Cyberattack on Coinbase That Used a Fake SMS Alert to Target Workers

The Coinbase bitcoin exchange platform reported that an unknown threat actor successfully obtained one of its workers’ login credentials to get remote access to the business’s system and sought to breach all relevant data.

According to the business, the hacker was able to access contact information for numerous Coinbase workers. The customer’s information and data, however, were untouched.

“Coinbase’s cyber security measures stopped the attacker from directly accessing the system, preventing any money loss or compromise of customer information. Only a small portion of our corporate directory’s data was intercepted. Coinbase

Coinbase wished to make other businesses aware of the need to actively defend against such attacks.

Attack Details.

On Sunday, the assailant sent a phoney message in an effort to obtain information. The attacker sent SMS alerts to a number of targets telling them to go into their work accounts to receive vital messages.

A couple workers also disregarded the message, but one of them was duped and followed the instructions.

Attacker thanked them for providing their credentials and advised them to ignore the message when they had done so.

After obtaining the login information, the attacker attempted to use the provided login to access Coinbase’s internal system. Thankfully, he was unsuccessful since access was difficult to obtain and safeguarded by multi-factor authentication (MFA).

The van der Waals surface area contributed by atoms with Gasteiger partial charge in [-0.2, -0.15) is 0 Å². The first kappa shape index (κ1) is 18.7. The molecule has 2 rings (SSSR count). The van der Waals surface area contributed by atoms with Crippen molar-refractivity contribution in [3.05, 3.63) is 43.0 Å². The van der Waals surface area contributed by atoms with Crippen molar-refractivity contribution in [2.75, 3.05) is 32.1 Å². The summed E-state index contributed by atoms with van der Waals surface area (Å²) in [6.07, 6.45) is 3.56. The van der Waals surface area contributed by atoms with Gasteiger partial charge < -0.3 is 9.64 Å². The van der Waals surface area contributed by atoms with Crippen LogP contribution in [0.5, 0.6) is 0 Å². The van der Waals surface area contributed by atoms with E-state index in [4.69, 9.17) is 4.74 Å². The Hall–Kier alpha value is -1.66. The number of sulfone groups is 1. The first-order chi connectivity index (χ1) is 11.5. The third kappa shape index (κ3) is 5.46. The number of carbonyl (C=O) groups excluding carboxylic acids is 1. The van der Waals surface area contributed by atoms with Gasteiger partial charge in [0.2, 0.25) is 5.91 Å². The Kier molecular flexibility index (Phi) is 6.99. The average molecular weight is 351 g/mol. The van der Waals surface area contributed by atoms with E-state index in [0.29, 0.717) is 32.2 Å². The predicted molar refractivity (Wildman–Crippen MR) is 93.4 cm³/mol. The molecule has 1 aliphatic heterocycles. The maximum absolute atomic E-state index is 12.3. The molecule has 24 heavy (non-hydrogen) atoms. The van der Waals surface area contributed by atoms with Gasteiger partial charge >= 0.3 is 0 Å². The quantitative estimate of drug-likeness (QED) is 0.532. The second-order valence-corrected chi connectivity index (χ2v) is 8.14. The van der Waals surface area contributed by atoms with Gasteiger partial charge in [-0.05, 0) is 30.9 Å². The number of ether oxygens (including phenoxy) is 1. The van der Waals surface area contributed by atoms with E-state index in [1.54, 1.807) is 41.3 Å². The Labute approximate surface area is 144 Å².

Not even 20 minutes had passed before the assailant tried a different tactic. He called the staff and claimed to be from the Coinbase IT team, telling the victim to connect onto their workstation and follow the instructions.

Thankfully, no money was taken, and no client data was accessed or looked through. Yet, a small amount of our employees’ contact information was stolen. Names, email addresses, and other contact information of the employees.

Within 10 minutes of receiving the communication, Coinbase’s CSIRT discovered the strange activity. They also got in touch with the victim to find out about any odd recent activity on their account.

Directive To Prevent Attack.

With the purpose of assisting other businesses in spotting a similar attack and defending against it, Coinbase has published some of the observed TTPs:

Online traffic to specific websites, such as SSO.com, login.-sso.com, and dashboard.com, from the company’s technological resources

incoming calls from particular service providers, like Vonage, Bandwidth, Skype, and Google Voice
Any anticipated efforts to download any software, apps, or browser add-ons, such EditThisCookie

Will Thomas of the Equinix Threat Analysis Centre (ETAC) found other Coinbase theme domains that match the company’s description and may have been utilised in the attack:

sso-cbhq[.]com
sso-cb[.]com
coinbase[.]sso-cloud[.]com

The threat performer sent phishing links to the company staff via SMS, whereby they were intercepted and approximately 1,000 corporate access logins were taken, claims cybersecurity firm Group-IB.

Yet, social engineering players can bind and target business personnel at any time who are in charge of managing digital assets and maintaining a strong online presence.

However, a multi-layered defence can make an attack sufficiently complex that the majority of threat actors will give up. Implementing MFA protection and using physical security tokens can help protect both customer and business accounts.

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